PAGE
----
So, nitrogen in its various forms has had a long and productive history in our industry. Without it, most of us wouldn’t be here today. What about nitroglycerine’s other key ingredient – glycerine?
Unlike nitrogen, which is a fundamental element, glycerine is a combination of elements. Glycerine is a water-soluble, clear, almost colourless, odourless, viscous, liquid that feels smooth to the touch and is sweet to the taste. In fact, the name glycerine comes from the Greek word root ‘glykys’, meaning sweet, which is the same word used as the root for the word ‘glucose’, which (along with fructose) is an important ingredient in normal table sugar.
Glycerine is an important natural substance and a component of all living cells in the form of triglycerides. Triglycerides are combinations of glycerine and fatty acids, and they are the principal ingredients in almost all animal fats and vegetable oils.6
Glycerine is the name used predominantly by Americans, most of the rest of the world calls this substance glycerol. Now I’ve playfully started a bit of a tradition in this podcast of gently mocking Americans for not using the standard names for substances that the rest of the world uses, but in this case – in this show – I’m going with them, and I’m going to use the name glycerine, because this is the name that is used in the word nitroglycerine. So as you listen, just be aware that glycerine and glycerol are actually exactly the same thing.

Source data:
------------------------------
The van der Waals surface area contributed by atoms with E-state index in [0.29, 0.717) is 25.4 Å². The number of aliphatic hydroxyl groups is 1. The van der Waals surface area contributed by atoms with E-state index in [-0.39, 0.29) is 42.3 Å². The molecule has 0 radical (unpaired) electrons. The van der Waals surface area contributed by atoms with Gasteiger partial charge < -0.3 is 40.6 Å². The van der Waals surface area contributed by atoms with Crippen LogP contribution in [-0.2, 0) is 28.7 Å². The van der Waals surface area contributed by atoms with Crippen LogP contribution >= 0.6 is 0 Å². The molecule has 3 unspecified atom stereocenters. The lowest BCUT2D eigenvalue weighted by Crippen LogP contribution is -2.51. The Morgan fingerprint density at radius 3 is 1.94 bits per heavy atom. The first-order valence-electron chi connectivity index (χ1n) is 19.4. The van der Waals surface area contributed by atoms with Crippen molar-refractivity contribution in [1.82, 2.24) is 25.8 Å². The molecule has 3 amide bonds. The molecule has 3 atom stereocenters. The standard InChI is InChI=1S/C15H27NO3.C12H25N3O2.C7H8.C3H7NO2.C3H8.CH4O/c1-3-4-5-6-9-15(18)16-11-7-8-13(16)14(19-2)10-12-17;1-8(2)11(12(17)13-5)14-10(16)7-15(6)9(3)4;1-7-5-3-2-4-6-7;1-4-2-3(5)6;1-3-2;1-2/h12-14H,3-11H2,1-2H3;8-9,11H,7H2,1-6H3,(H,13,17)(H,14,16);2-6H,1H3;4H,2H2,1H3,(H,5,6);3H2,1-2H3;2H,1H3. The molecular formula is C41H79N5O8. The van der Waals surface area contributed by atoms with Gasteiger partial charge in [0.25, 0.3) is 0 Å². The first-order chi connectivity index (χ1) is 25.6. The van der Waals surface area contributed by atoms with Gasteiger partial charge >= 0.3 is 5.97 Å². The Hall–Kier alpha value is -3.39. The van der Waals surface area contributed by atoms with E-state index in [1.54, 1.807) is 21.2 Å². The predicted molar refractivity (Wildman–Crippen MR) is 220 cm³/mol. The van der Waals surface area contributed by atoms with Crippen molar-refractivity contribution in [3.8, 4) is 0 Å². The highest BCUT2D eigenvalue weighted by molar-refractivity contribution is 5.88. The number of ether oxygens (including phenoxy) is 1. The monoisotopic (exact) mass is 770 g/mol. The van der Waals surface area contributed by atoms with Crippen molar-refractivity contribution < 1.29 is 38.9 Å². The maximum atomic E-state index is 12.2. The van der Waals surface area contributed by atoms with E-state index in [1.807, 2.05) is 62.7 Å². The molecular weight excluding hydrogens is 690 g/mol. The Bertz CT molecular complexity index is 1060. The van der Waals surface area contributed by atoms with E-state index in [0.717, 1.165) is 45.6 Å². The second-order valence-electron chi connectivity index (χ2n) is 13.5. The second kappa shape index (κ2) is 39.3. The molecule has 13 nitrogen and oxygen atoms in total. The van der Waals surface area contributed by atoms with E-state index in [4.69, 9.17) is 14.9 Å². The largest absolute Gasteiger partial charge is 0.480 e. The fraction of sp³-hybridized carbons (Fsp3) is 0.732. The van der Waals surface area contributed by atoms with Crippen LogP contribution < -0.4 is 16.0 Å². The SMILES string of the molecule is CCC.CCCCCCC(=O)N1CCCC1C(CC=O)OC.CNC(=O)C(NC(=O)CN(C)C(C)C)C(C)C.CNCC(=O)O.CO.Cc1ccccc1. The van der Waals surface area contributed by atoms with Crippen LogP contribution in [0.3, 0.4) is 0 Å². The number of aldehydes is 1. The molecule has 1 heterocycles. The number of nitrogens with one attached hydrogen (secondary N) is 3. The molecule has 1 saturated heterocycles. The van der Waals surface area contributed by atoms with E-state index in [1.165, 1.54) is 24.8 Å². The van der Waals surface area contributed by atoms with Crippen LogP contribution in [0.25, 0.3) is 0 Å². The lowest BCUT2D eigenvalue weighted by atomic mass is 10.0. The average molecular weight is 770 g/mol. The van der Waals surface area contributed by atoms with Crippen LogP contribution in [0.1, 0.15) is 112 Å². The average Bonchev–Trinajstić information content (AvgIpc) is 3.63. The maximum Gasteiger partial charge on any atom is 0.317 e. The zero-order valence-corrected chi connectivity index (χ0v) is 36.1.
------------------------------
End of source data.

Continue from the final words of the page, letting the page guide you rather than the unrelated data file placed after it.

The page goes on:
Glycerine was accidentally discovered in 1779 by a Swedish chemist named K. W. Scheele, while he was heating a mixture of olive oil and lead monoxide. Scheele inelegantly called the substance he discovered the "sweet principle of fat”. 
In 1811 a French chemist who specialised in studying fats and oils named M. E. Chevreul first coined the much more elegant term glycerine. Twelve years later, in 1823, Chevreul obtained a patent for a chemical process which created glycerine as a by product. 7
Thirteen years after this, in 1836, a Frenchman in Paris named Theophile-Jules Pelouze – determined glycerol’s chemical formula. Pelouze became quite famous for this discovery, although almost 50 years later it was discovered that the formula he came up with wasn’t actually the correct one. Nonetheless, he attracted keen undergraduates who wanted to study under him, and in 1840 one such keen student, named Ascanio Sobrero arrived at his door and began to work with the master.
Six years later, the two attempted to determine how to produce an important new substance that had been discovered earlier that year by a German-Swiss scientist named Christian Schönbein. Schönbein was a brilliant inventor, who ultimately was credited with inventing the fuel cell and discovering ozone.